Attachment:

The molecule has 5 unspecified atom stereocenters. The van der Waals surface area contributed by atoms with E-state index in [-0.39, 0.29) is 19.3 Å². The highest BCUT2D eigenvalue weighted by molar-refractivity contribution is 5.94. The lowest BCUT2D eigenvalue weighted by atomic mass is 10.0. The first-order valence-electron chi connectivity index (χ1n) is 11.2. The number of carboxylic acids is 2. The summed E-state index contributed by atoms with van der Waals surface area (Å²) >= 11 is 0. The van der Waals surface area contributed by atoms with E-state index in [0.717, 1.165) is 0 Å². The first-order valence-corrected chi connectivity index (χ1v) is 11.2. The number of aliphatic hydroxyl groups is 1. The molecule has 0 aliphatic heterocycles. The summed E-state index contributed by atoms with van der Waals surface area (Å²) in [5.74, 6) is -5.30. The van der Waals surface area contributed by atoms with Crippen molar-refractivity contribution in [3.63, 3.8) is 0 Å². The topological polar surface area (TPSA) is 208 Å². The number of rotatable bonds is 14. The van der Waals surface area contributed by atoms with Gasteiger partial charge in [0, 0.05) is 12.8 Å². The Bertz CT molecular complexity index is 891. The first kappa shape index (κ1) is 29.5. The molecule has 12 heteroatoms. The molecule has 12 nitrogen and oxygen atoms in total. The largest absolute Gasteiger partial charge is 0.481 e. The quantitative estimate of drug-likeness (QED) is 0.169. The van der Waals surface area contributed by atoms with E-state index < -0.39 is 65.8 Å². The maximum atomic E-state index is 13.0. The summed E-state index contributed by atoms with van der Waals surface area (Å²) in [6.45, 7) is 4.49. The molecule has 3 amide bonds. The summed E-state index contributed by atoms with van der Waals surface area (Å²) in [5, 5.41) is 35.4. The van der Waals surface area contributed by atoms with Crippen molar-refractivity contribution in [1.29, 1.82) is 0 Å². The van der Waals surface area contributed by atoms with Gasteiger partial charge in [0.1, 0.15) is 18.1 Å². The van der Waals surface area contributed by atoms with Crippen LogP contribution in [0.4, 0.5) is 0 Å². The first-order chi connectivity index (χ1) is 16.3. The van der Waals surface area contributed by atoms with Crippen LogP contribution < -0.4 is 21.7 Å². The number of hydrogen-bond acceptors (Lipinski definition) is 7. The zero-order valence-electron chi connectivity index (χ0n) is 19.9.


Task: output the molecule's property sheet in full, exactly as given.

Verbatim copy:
The molecule has 5 unspecified atom stereocenters. The van der Waals surface area contributed by atoms with E-state index in [-0.39, 0.29) is 19.3 Å². The highest BCUT2D eigenvalue weighted by molar-refractivity contribution is 5.94. The lowest BCUT2D eigenvalue weighted by atomic mass is 10.0. The first-order valence-electron chi connectivity index (χ1n) is 11.2. The number of carboxylic acids is 2. The summed E-state index contributed by atoms with van der Waals surface area (Å²) >= 11 is 0. The van der Waals surface area contributed by atoms with E-state index in [0.717, 1.165) is 0 Å². The first-order valence-corrected chi connectivity index (χ1v) is 11.2. The number of aliphatic hydroxyl groups is 1. The molecule has 0 aliphatic heterocycles. The summed E-state index contributed by atoms with van der Waals surface area (Å²) in [5.74, 6) is -5.30. The van der Waals surface area contributed by atoms with Crippen molar-refractivity contribution in [3.63, 3.8) is 0 Å². The topological polar surface area (TPSA) is 208 Å². The number of rotatable bonds is 14. The van der Waals surface area contributed by atoms with Gasteiger partial charge in [0, 0.05) is 12.8 Å². The Bertz CT molecular complexity index is 891. The first kappa shape index (κ1) is 29.5. The molecule has 12 heteroatoms. The molecule has 12 nitrogen and oxygen atoms in total. The largest absolute Gasteiger partial charge is 0.481 e. The quantitative estimate of drug-likeness (QED) is 0.169. The van der Waals surface area contributed by atoms with E-state index < -0.39 is 65.8 Å². The maximum atomic E-state index is 13.0. The summed E-state index contributed by atoms with van der Waals surface area (Å²) in [6.45, 7) is 4.49. The molecule has 3 amide bonds. The summed E-state index contributed by atoms with van der Waals surface area (Å²) in [5, 5.41) is 35.4. The van der Waals surface area contributed by atoms with Crippen molar-refractivity contribution in [1.29, 1.82) is 0 Å². The van der Waals surface area contributed by atoms with Gasteiger partial charge in [0.1, 0.15) is 18.1 Å². The van der Waals surface area contributed by atoms with Crippen LogP contribution in [0.4, 0.5) is 0 Å². The first-order chi connectivity index (χ1) is 16.3. The van der Waals surface area contributed by atoms with Crippen LogP contribution < -0.4 is 21.7 Å². The number of hydrogen-bond acceptors (Lipinski definition) is 7. The zero-order valence-electron chi connectivity index (χ0n) is 19.9.